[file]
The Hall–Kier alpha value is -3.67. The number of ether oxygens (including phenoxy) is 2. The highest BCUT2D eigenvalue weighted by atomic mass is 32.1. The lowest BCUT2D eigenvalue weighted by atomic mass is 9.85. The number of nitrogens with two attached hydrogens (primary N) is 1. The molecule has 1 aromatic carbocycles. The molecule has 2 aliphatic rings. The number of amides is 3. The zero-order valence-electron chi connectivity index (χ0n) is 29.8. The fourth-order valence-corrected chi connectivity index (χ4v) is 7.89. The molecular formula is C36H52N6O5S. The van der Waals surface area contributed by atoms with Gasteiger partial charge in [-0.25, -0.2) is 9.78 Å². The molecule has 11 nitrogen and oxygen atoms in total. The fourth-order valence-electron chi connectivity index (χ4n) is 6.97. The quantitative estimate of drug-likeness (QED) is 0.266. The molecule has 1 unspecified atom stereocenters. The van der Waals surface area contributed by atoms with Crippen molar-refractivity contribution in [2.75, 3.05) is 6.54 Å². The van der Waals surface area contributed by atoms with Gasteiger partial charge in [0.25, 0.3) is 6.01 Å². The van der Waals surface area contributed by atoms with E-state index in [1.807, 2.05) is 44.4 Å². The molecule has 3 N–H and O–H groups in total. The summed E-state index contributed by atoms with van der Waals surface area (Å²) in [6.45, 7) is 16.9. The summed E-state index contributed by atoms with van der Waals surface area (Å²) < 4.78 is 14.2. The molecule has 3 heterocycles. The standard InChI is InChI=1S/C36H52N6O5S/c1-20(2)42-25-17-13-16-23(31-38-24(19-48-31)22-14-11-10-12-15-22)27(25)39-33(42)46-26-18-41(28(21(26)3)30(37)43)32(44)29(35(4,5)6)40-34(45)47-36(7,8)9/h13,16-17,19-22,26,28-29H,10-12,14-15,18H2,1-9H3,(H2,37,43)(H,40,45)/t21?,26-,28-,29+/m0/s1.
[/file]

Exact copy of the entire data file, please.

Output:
The Hall–Kier alpha value is -3.67. The number of ether oxygens (including phenoxy) is 2. The highest BCUT2D eigenvalue weighted by atomic mass is 32.1. The lowest BCUT2D eigenvalue weighted by atomic mass is 9.85. The number of nitrogens with two attached hydrogens (primary N) is 1. The molecule has 1 aromatic carbocycles. The molecule has 2 aliphatic rings. The number of amides is 3. The zero-order valence-electron chi connectivity index (χ0n) is 29.8. The fourth-order valence-corrected chi connectivity index (χ4v) is 7.89. The molecular formula is C36H52N6O5S. The van der Waals surface area contributed by atoms with Gasteiger partial charge in [-0.25, -0.2) is 9.78 Å². The molecule has 11 nitrogen and oxygen atoms in total. The fourth-order valence-electron chi connectivity index (χ4n) is 6.97. The quantitative estimate of drug-likeness (QED) is 0.266. The molecule has 1 unspecified atom stereocenters. The van der Waals surface area contributed by atoms with Crippen molar-refractivity contribution in [2.75, 3.05) is 6.54 Å². The van der Waals surface area contributed by atoms with Gasteiger partial charge in [0.25, 0.3) is 6.01 Å². The van der Waals surface area contributed by atoms with E-state index in [1.807, 2.05) is 44.4 Å². The molecule has 3 N–H and O–H groups in total. The summed E-state index contributed by atoms with van der Waals surface area (Å²) in [6.45, 7) is 16.9. The summed E-state index contributed by atoms with van der Waals surface area (Å²) < 4.78 is 14.2. The molecule has 3 heterocycles. The standard InChI is InChI=1S/C36H52N6O5S/c1-20(2)42-25-17-13-16-23(31-38-24(19-48-31)22-14-11-10-12-15-22)27(25)39-33(42)46-26-18-41(28(21(26)3)30(37)43)32(44)29(35(4,5)6)40-34(45)47-36(7,8)9/h13,16-17,19-22,26,28-29H,10-12,14-15,18H2,1-9H3,(H2,37,43)(H,40,45)/t21?,26-,28-,29+/m0/s1.